Eva R. Ortiz


Alejandra Díaz


Bracero Oral History

Biographical Synopsis of Interviewee

Eva R. Ortiz was born April 5, 1934, on a ranch in Chihuahua, Chihuahua, México; her mother, Teresa Orozco, was a housewife, and her father, Jesús Ruiz, worked on an ejido; Eva was the third born of her five siblings; she was formally educated through the fourth grade and often helped her father work the land; in 1957, she married Manuel Ortiz Orozco and later had two children; Manuel enlisted in the bracero program prior to their marriage, in1955, and he continued after as well; as a bracero, he labored in New Mexico and Texas, picking various vegetables and cotton and caring for livestock; they later immigrated to the United States and ultimately became citizens.

Summary of Interview

Ms. Ortiz talks about her family and what her life was like growing up; as a young woman she began dating Manuel Ortiz Orozco, whom she knew from the ranch where they were both raised; in 1955, he enlisted in the bracero program; she was happy that he joined, because it was of great help, especially given that the harvests were so undependable; they often wrote love letters to each other; when he and other men were gone their fields were abandoned, and the women and children did the best they could; after he returned from his first contract, they married in 1957; they continued living on the same ranch, but were very poor; Manuel renewed his contract three more times out of necessity; even so, he earned only fifty cents an hour, and consequently did not have much to send home; the barracks he lived in often had rats and snakes; Eva stayed with her parents, and a year later, her son was born; she suffered greatly in Manuel’s absence; they were so poor, she had to go to different stores asking for them to extend her credit for food; the other bracero wives all helped each other as best they could and shared what little money they had; many were worried their husbands would find new wives in the United States and not return home; Manuel went home roughly every year; in 1960, their daughter was born; the family later immigrated to the United States, and they ultimately became citizens.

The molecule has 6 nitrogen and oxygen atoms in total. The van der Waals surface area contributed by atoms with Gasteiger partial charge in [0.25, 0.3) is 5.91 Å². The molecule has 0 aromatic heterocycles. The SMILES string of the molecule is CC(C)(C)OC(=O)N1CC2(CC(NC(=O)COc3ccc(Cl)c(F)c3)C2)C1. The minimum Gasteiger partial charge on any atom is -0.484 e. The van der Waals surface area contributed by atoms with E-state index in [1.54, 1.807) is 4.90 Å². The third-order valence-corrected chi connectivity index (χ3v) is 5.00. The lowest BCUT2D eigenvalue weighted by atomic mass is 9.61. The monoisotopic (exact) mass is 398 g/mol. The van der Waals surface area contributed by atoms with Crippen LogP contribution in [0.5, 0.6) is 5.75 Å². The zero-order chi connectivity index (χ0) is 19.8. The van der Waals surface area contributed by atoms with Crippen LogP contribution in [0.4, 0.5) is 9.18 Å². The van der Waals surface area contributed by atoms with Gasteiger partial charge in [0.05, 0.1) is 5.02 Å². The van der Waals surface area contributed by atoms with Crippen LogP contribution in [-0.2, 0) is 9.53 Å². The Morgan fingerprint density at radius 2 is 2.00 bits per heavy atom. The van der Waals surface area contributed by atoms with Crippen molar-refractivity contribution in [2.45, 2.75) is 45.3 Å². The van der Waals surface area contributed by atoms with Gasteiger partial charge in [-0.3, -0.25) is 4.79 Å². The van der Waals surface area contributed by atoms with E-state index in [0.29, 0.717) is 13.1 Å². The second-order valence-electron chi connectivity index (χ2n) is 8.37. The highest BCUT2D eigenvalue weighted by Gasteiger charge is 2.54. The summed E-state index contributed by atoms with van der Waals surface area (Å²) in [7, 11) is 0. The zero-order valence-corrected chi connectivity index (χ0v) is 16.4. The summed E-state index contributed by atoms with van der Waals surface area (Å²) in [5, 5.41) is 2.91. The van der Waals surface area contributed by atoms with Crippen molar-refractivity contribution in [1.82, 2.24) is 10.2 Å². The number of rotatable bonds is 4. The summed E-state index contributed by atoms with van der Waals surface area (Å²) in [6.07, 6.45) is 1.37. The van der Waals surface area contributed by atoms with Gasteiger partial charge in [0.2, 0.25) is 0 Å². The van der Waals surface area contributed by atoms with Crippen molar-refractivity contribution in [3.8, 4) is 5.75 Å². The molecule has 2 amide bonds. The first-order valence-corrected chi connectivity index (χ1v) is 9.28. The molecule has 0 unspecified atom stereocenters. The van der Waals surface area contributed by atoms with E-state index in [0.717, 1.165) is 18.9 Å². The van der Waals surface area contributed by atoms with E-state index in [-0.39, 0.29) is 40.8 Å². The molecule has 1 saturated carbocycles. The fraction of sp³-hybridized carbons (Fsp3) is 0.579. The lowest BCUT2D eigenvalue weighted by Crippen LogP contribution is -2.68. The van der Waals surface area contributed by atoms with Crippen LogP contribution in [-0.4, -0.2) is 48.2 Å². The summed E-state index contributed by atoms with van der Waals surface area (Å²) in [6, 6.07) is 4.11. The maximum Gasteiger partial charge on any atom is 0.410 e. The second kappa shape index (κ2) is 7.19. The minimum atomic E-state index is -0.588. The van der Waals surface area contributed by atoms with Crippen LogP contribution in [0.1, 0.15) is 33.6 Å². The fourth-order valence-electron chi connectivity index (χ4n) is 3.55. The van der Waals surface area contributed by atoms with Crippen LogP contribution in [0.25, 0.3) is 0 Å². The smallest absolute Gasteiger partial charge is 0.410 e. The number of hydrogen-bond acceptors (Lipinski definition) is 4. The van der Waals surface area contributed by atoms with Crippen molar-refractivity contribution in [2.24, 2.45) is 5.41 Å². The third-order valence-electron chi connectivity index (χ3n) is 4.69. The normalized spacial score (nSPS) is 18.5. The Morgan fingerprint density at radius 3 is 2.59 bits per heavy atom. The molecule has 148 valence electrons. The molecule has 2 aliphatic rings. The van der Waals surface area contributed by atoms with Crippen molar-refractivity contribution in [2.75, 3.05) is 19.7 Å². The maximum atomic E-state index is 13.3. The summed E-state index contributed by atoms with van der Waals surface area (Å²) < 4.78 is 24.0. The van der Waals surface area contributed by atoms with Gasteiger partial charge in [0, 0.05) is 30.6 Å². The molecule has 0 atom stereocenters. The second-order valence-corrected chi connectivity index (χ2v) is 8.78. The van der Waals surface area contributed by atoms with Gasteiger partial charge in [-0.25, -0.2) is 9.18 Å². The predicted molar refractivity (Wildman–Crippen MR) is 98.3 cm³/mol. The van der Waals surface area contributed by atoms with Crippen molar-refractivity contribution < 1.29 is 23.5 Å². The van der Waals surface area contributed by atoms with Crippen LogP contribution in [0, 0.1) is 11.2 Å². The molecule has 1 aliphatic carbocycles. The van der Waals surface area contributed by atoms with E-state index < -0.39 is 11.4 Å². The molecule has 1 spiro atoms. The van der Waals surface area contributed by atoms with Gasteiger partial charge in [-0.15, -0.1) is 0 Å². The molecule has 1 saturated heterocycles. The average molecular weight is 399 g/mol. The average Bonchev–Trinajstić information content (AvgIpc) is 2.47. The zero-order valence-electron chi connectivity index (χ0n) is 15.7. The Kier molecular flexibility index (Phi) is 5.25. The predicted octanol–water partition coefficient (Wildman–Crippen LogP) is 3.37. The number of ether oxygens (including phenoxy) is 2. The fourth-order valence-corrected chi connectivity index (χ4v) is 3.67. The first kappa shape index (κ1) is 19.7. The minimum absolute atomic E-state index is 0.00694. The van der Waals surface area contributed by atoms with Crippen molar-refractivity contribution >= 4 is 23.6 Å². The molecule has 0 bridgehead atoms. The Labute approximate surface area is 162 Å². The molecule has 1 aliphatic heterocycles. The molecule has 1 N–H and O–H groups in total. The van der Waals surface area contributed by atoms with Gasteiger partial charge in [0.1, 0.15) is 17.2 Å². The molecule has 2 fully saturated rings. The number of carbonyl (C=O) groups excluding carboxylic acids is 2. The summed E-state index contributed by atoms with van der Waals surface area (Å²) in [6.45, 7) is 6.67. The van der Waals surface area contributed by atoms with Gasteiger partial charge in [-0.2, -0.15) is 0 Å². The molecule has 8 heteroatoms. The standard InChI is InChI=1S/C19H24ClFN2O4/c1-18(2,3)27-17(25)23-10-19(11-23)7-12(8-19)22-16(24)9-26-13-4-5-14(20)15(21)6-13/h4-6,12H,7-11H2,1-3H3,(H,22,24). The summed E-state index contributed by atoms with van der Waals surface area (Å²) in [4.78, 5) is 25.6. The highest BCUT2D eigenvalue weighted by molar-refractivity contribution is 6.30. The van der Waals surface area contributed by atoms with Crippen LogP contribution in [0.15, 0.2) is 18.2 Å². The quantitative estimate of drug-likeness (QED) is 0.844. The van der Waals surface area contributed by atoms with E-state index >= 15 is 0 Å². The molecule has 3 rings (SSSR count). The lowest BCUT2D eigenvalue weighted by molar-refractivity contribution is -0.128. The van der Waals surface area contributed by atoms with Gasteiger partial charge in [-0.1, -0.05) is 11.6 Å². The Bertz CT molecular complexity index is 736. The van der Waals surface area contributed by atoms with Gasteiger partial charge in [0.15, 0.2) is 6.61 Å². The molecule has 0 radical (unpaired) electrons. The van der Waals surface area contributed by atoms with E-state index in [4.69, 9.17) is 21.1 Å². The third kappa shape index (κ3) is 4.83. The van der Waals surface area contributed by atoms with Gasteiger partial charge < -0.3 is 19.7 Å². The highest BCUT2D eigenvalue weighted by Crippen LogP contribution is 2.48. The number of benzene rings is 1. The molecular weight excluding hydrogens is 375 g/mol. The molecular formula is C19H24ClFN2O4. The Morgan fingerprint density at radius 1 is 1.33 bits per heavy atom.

Date of Interview


Length of Interview

44 minutes

Tape Number

No. 1362

Transcript Number

No. 1362

Length of Transcript

39 pages

Interview Number

No. 1362

Terms of Use



Interview in Spanish.